If you quickly survey the media coverage and political rhetoric surrounding the Ukraine crisis, you find there is nothing easier than to condemn Russia for its opportunistic and illegal incursions into Ukraine’s sovereign territory of Crimea. And this is correct: it is very easy to see these acts as unfair and unlawful. Russian troops, deceitfully hiding identifying marks, occupied Ukrainian police and military posts and basically took control of the territory before pushing for a referendum. That the referendum was strongly in favor of Russia is a separate issue. (If the U.S. did what Russia did, non-interventionists here would no doubt condemn it.)
Since it’s so easy to condemn these Russian moves, Americans, quick to take their government’s side, have whitewashed the very real problems with the new U.S./Western-backed regime in Kiev.
It hasn’t been a complete whitewash. You can find honest acknowledgement in the mainstream. In Foreign Policy, for example, Andrew Foxall and Oren Kessler write, “The uncomfortable truth is that a sizeable portion of Kiev’s current government — and the protesters who brought it to power — are, indeed, fascists.”
Ukraine is home to Svoboda, arguably Europe’s most influential far-right movement today…Party leader Oleh Tyahnybok is on record complaining that his country is controlled by a “Muscovite-Jewish mafia,” while his deputy derided the Ukrainian-born film star Mila Kunis as a “dirty Jewess.” In Svoboda’s eyes, gays are perverts and black people unfit to represent the nation at Eurovision, lest viewers come away thinking Ukraine issomewhere besides Uganda.
Svoboda began life in the mid-90s as the Social-National Party (a name deliberately redolent of the National Socialist Party, better known as Nazis), with its logo the fascistWolfsangel. In 2004, the party gave itself an unobjectionable new name (Svoboda means “Freedom”) and canned the Nazi imagery, and in the subsequent decade has seen its star swiftly rise.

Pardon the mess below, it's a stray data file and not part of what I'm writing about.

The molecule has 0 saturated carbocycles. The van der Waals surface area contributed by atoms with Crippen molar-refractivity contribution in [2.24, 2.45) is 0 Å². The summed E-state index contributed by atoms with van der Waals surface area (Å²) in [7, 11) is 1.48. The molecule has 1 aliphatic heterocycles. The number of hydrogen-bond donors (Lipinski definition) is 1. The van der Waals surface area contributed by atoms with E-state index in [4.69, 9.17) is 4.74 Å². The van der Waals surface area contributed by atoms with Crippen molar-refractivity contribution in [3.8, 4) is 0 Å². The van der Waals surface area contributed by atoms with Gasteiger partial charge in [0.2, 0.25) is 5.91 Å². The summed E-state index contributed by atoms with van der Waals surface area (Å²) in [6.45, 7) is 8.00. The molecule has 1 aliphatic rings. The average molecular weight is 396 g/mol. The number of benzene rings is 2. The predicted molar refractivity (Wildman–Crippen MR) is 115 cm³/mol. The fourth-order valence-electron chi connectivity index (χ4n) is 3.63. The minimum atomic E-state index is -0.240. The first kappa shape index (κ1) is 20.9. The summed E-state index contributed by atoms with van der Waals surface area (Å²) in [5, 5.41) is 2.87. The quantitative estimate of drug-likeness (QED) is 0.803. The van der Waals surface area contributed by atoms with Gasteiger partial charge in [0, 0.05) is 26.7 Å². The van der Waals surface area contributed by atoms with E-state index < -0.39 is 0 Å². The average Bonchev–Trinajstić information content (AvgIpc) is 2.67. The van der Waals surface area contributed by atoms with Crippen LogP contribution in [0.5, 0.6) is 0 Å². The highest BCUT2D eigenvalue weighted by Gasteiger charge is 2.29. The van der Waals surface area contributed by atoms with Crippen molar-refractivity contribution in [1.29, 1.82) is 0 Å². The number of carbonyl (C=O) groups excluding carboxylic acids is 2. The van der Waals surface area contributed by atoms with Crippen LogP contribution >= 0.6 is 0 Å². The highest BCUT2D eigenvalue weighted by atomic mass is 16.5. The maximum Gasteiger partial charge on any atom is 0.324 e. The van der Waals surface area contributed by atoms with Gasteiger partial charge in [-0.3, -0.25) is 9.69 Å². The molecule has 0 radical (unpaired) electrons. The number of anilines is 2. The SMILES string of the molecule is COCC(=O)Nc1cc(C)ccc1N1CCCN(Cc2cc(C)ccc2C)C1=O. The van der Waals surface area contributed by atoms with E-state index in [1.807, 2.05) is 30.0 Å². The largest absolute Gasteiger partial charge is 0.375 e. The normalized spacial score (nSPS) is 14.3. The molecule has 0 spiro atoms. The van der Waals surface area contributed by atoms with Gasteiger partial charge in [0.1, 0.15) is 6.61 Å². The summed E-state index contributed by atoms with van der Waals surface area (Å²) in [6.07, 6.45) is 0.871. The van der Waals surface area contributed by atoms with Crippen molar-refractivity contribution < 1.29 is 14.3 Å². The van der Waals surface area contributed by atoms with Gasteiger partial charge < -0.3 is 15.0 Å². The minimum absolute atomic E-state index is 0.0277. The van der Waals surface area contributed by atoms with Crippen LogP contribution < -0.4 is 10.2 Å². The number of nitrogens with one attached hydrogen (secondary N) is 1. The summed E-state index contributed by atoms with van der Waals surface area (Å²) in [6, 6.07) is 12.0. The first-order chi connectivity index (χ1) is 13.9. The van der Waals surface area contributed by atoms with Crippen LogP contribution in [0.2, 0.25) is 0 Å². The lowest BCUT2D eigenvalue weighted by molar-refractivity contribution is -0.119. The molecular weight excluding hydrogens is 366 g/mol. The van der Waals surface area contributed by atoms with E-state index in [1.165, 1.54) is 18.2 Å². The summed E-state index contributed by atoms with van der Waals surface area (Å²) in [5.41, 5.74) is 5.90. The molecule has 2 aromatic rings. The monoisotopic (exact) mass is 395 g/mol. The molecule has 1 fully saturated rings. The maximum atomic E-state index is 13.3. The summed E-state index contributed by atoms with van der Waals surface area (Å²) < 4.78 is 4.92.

Today, Svoboda holds a larger chunk of its nation’s ministries (nearly a quarter, including the prized defense portfolio) than any other far-right party on the continent. Ukraine’s deputy prime minister represents Svoboda (the smaller, even more extreme “Right Sector” coalition fills thedeputy National Security Council chair), as does the prosecutor general and the deputy chair of parliament — where the party is the fourth-largest. And Svoboda’s fresh faces are scarcely different from the old: one of its freshmen members of parliament is the founder of the “Joseph Goebbels Political Research Centre” and has hailed the Holocaust as a “bright period” in human history.
The new government in Ukraine, as the FP report notes, is chalk full of Svoboda members. The video below depicts Svoboda MPs and their lackeys attacking the head of Ukraine’s state TV company and demanding he resign. It looks like a scene of mafia bullying from a Martin Scorsese film.
Despite this, U.S. commentary largely hails the democracy that has come to Ukraine post-Yanukovych. Writing in The National Interest, professor of political science at Colorado College David Hendrickson explains that “The big problem with this narrative is that the United States and its western and Ukrainian allies did in fact do something very wrong.”
They broke a vital democratic norm—to wit, that in democracies the transfer of power occurs as a result and in the aftermath of elections or, in extremis, impeachments. There is simply no consciousness in the West that the revolution was brought about by illegal means. Yet it most emphatically was so. Power was seized, not transferred. In this tit for tat contest with Russia, we have focused exclusively on the tit; we have just as resolutely ignored the tat that preceded it.
Now, I’m all for people tearing down their own oppressive governments. But when U.S. policy starts to side with unscrupulous right-wing factions in some other country that has nothing to do with us, it’s a big problem. U.S. policy is anti-Russia. It is Russia’s geo-political designs in its traditional sphere of influence in eastern Europe that Washington opposes. Translated into policy, as always, this manifests into unacceptable, nefarious, interventionist meddling. It needs to stop.